The Regulator will be responsible for establishing guidelines to determine the GGI for covered products in covered sectors. Developing them should benefit from the experience and previous work on voluntary guidelines by many experts in EITE sectors and other stakeholders. Because of their importance and financial implications, we believe that the reported information on GHG emissions and GGIs for a firm’s products should be published by the Regulator and be subject to audit and sanctions for incomplete, negligent, or fraudulent information. This includes information used to administer the GHG tax and BTAs.
Although estimates of the GGI for imported covered products would be used initially, exporters to the United States of such products would be required to provide necessary information on their covered products, GHG emissions, and GGIs. We propose that such information should be submitted within two years after the beginning of the import charges.
We believe that the overall system to implement the Framework must include appeals processes that allow domestic and foreign firms and others to challenge US determinations of covered sectors, products, and their GGIs, since they provide the basis to award export rebates and impose import charges. This would allow firms and other stakeholders to appeal determinations of GGIs not only for their own products, but also to challenge those of domestic and foreign competitors, if they believe them to be inappropriate. For the process to function effectively, it would be desirable for information on GGIs for products of domestic and foreign firms and their facilities to be publicly available as the basis for determining if a challenge is warranted. This could be accomplished by requiring public posting of relevant information on GGIs for GHG-intensive products of domestic firms that produce them and products of foreign firms subject to import charges.
4. Other Regulatory Issues
4.1. Obligations of Manufacturers and Electricity Providers
US facilities of manufacturers producing covered products and electricity would be required to submit to the Regulator relevant information on: (a) their GHG emissions; (b) amounts of covered products produced, GGI values, and the data and methods they used to determine GGIs for GHG-intensive products they sell; and (C) amounts and GGI values for GHG-intensive products they purchased from suppliers. Manufacturers of GHG-intensive products, including electricity providers, should be required to communicate GGI values of GHG-intensive products that they sell to customers in covered industries. This will help to enable their qualified customers to apply for export rebates.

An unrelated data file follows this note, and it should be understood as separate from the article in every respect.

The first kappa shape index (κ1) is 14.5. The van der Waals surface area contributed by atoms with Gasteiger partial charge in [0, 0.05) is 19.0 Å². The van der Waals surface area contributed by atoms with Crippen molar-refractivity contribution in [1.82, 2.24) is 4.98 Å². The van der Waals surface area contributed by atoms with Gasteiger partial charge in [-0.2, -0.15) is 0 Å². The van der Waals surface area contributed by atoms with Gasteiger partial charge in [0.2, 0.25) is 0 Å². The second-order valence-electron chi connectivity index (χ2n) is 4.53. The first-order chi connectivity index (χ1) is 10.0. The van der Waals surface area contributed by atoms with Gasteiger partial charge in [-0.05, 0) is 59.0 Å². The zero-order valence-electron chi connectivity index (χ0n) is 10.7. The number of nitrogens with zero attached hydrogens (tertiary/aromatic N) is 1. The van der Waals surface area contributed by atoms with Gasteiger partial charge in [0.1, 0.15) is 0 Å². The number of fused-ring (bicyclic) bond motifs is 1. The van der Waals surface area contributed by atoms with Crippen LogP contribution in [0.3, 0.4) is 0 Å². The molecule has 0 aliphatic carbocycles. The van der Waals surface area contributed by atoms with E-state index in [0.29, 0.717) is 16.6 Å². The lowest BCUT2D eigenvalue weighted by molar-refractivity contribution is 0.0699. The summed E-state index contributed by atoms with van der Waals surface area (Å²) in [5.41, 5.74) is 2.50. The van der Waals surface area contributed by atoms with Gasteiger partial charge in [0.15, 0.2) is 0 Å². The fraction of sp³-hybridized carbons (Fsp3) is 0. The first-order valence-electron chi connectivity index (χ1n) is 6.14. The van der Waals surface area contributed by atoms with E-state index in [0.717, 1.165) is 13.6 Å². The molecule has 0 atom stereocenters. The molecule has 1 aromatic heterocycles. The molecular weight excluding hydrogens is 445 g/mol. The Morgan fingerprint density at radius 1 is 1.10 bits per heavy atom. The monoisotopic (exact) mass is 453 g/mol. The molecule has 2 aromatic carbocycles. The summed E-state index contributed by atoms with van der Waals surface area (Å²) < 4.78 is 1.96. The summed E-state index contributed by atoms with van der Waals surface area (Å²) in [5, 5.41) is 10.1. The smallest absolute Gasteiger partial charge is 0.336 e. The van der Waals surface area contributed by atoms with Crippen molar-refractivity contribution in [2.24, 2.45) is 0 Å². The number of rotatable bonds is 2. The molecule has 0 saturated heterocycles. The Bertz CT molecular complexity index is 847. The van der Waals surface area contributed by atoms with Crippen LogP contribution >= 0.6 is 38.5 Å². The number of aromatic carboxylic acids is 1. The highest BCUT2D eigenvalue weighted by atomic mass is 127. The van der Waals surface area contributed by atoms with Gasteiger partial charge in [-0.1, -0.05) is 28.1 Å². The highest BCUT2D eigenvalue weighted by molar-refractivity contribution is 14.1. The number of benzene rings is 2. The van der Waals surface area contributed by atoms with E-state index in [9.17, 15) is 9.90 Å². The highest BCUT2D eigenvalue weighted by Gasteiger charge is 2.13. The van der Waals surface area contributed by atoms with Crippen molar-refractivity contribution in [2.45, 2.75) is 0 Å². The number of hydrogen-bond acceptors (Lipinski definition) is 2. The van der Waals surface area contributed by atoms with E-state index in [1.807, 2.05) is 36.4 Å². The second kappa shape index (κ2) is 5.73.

4.2. Products Produced in Multiple Facilities in a Given Country
As described above, to avoid gaming to receive larger export rebates or pay smaller import charges, based on sourcing products from facilities that are more or less GHG-intensive, we believe BTAs for products should be based on the average GGI for a firm’s entire domestic production of a given product, or on a national sectoral average if firm-specific data is unavailable.
4.3. Regulator’s Use of Estimates and Aggregations
The Regulator should use estimates of GGIs for imported covered products for a country until the importer or product manufacturer provides verifiable information needed to determine GGIs of their imported GHG-intensive products. The Regulator should initially estimate the GGIs for some covered products, from each covered sector, from a few countries (see Section 3.1 of the Framework report for potential sources to estimate GHG emissions and GGIs in foreign nations). The Regulator should average the GGIs for each of such products and use that average for all such covered products being imported from the countries exporting to the United States. The Regulator should use an average of all such individually determined product GGIs to determine the GGIs for all other covered imported products of such sector. These methods
are means to implement the Legislation more quickly in the initial years. Based on experience and improved data, in due course, import charges should be adjusted and where possible determined for specific manufacturers.
4.4. Petitions for Consideration as GHG-Intensive Product
Domestic manufacturers who believe that some of their products should be considered GHG-intensive and entitled to an export rebate should have the right to petition the Regulator and provide information that justifies their inclusion as eligible for export rebates. Note that this may include manufacturers that might not currently report GHG emissions (if their total emissions are less than 25,000 tonnes CO2e per year). Nonetheless, they may have products that would qualify (e.g., if they rely heavily on purchased electricity or other GHG-intensive products that would contribute to the GGI of their product).
4.5. All Eligible GHG-Intensive Products
More sectors exist that would satisfy the 5 percent energy-intensity threshold, or that produce at least some obviously GHG-intensive products, than are identified in the NAICS sectors listed above. Recognizing the natural desire of affected industries to benefit as soon as possible from the Legislation, the Regulator should strive to put
in place systems and import charges for all defined GHG-intensive products in such sectors within 30 months after enactment of the Legislation. In addition to those listed above these include the following:
- Wet corn milling (311221)
- Rendering and meat byproduct processing (311613)
- Fiber, yarn, and thread mills (313110)
- Synthetic dye and pigment manufacturing (325130)
- Artificial and synthetic fiber and filaments (325220)